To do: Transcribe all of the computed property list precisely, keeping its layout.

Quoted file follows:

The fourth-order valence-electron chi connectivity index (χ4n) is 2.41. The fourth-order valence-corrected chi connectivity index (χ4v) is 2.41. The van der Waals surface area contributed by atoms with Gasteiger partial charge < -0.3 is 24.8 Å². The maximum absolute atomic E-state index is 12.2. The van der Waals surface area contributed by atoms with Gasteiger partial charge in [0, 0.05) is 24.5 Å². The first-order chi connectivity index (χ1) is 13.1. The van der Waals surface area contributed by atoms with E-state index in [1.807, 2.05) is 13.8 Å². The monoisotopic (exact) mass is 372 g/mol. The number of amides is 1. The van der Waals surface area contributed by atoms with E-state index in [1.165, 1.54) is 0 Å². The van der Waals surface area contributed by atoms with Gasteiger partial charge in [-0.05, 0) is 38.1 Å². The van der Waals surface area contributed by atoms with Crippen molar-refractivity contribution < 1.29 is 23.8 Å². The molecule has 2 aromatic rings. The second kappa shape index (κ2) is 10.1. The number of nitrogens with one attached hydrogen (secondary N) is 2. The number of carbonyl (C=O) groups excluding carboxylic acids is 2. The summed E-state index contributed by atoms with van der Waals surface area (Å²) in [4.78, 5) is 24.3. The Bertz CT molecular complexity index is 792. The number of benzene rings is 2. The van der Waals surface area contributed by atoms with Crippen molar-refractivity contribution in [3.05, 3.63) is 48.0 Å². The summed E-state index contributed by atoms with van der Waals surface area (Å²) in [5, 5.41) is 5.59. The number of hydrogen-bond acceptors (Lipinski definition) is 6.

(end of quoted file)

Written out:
The fourth-order valence-electron chi connectivity index (χ4n) is 2.41. The fourth-order valence-corrected chi connectivity index (χ4v) is 2.41. The van der Waals surface area contributed by atoms with Gasteiger partial charge < -0.3 is 24.8 Å². The maximum absolute atomic E-state index is 12.2. The van der Waals surface area contributed by atoms with Gasteiger partial charge in [0, 0.05) is 24.5 Å². The first-order chi connectivity index (χ1) is 13.1. The van der Waals surface area contributed by atoms with E-state index in [1.807, 2.05) is 13.8 Å². The monoisotopic (exact) mass is 372 g/mol. The number of amides is 1. The van der Waals surface area contributed by atoms with E-state index in [1.165, 1.54) is 0 Å². The van der Waals surface area contributed by atoms with Gasteiger partial charge in [-0.05, 0) is 38.1 Å². The van der Waals surface area contributed by atoms with Crippen molar-refractivity contribution < 1.29 is 23.8 Å². The molecule has 2 aromatic rings. The second kappa shape index (κ2) is 10.1. The number of nitrogens with one attached hydrogen (secondary N) is 2. The number of carbonyl (C=O) groups excluding carboxylic acids is 2. The summed E-state index contributed by atoms with van der Waals surface area (Å²) in [4.78, 5) is 24.3. The Bertz CT molecular complexity index is 792. The number of benzene rings is 2. The van der Waals surface area contributed by atoms with Crippen molar-refractivity contribution in [3.05, 3.63) is 48.0 Å². The summed E-state index contributed by atoms with van der Waals surface area (Å²) in [5, 5.41) is 5.59. The number of hydrogen-bond acceptors (Lipinski definition) is 6.